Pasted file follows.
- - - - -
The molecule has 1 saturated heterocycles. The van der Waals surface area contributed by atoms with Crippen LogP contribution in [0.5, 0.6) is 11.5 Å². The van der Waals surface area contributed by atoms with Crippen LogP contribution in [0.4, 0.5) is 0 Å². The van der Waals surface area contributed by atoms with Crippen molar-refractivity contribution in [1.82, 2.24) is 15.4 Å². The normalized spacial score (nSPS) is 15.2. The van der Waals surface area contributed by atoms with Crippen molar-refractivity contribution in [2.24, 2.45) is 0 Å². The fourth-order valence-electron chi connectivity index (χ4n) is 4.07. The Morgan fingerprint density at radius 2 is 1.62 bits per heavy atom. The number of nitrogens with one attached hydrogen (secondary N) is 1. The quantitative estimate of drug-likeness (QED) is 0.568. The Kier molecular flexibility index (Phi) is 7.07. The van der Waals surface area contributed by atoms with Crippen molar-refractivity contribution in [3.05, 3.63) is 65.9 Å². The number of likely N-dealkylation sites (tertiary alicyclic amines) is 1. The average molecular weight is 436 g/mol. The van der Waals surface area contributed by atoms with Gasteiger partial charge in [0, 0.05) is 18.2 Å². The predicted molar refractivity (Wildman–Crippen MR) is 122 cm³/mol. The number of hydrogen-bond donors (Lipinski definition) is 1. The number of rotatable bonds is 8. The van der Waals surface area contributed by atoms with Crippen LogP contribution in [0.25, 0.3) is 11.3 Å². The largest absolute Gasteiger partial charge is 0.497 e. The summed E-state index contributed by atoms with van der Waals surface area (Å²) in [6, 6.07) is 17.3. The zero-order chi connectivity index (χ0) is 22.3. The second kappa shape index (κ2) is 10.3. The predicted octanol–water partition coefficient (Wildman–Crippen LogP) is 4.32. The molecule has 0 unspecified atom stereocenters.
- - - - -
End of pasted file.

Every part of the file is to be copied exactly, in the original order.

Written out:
The molecule has 1 saturated heterocycles. The van der Waals surface area contributed by atoms with Crippen LogP contribution in [0.5, 0.6) is 11.5 Å². The van der Waals surface area contributed by atoms with Crippen LogP contribution in [0.4, 0.5) is 0 Å². The van der Waals surface area contributed by atoms with Crippen molar-refractivity contribution in [1.82, 2.24) is 15.4 Å². The normalized spacial score (nSPS) is 15.2. The van der Waals surface area contributed by atoms with Crippen molar-refractivity contribution in [2.24, 2.45) is 0 Å². The fourth-order valence-electron chi connectivity index (χ4n) is 4.07. The Morgan fingerprint density at radius 2 is 1.62 bits per heavy atom. The number of nitrogens with one attached hydrogen (secondary N) is 1. The quantitative estimate of drug-likeness (QED) is 0.568. The Kier molecular flexibility index (Phi) is 7.07. The van der Waals surface area contributed by atoms with Crippen molar-refractivity contribution in [3.05, 3.63) is 65.9 Å². The number of likely N-dealkylation sites (tertiary alicyclic amines) is 1. The average molecular weight is 436 g/mol. The van der Waals surface area contributed by atoms with Gasteiger partial charge in [0, 0.05) is 18.2 Å². The predicted molar refractivity (Wildman–Crippen MR) is 122 cm³/mol. The number of hydrogen-bond donors (Lipinski definition) is 1. The number of rotatable bonds is 8. The van der Waals surface area contributed by atoms with Crippen LogP contribution in [0.25, 0.3) is 11.3 Å². The largest absolute Gasteiger partial charge is 0.497 e. The summed E-state index contributed by atoms with van der Waals surface area (Å²) in [6, 6.07) is 17.3. The zero-order chi connectivity index (χ0) is 22.3. The second kappa shape index (κ2) is 10.3. The predicted octanol–water partition coefficient (Wildman–Crippen LogP) is 4.32. The molecule has 0 unspecified atom stereocenters.